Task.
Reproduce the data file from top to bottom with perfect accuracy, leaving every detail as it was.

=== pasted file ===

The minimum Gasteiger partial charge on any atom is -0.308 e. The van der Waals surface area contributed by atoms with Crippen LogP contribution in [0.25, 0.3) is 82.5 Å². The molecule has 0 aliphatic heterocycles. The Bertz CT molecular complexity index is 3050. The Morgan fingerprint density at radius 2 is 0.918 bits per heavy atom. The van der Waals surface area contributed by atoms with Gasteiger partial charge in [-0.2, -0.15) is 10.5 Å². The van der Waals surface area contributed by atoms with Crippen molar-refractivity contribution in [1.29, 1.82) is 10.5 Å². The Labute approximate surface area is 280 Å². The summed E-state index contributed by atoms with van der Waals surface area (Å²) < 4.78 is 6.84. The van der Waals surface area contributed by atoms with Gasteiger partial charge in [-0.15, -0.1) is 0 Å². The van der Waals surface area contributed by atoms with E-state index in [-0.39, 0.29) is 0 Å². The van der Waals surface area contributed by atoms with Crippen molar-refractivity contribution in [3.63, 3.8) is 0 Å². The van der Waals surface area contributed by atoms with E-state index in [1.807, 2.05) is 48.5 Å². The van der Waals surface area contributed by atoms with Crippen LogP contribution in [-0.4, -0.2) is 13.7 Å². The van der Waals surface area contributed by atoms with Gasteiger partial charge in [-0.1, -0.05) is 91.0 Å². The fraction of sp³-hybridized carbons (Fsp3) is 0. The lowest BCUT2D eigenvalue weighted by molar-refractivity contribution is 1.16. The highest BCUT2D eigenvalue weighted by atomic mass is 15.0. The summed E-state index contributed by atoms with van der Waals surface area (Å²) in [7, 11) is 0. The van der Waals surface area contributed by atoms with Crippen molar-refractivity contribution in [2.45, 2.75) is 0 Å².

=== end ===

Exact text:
The minimum Gasteiger partial charge on any atom is -0.308 e. The van der Waals surface area contributed by atoms with Crippen LogP contribution in [0.25, 0.3) is 82.5 Å². The molecule has 0 aliphatic heterocycles. The Bertz CT molecular complexity index is 3050. The Morgan fingerprint density at radius 2 is 0.918 bits per heavy atom. The van der Waals surface area contributed by atoms with Gasteiger partial charge in [-0.2, -0.15) is 10.5 Å². The van der Waals surface area contributed by atoms with Crippen molar-refractivity contribution in [1.29, 1.82) is 10.5 Å². The Labute approximate surface area is 280 Å². The summed E-state index contributed by atoms with van der Waals surface area (Å²) < 4.78 is 6.84. The van der Waals surface area contributed by atoms with Gasteiger partial charge in [-0.15, -0.1) is 0 Å². The van der Waals surface area contributed by atoms with E-state index in [-0.39, 0.29) is 0 Å². The van der Waals surface area contributed by atoms with Crippen molar-refractivity contribution in [3.63, 3.8) is 0 Å². The van der Waals surface area contributed by atoms with E-state index in [1.807, 2.05) is 48.5 Å². The van der Waals surface area contributed by atoms with Crippen LogP contribution in [-0.4, -0.2) is 13.7 Å². The van der Waals surface area contributed by atoms with Gasteiger partial charge in [-0.1, -0.05) is 91.0 Å². The fraction of sp³-hybridized carbons (Fsp3) is 0. The lowest BCUT2D eigenvalue weighted by molar-refractivity contribution is 1.16. The highest BCUT2D eigenvalue weighted by atomic mass is 15.0. The summed E-state index contributed by atoms with van der Waals surface area (Å²) in [7, 11) is 0. The van der Waals surface area contributed by atoms with Crippen molar-refractivity contribution in [2.45, 2.75) is 0 Å².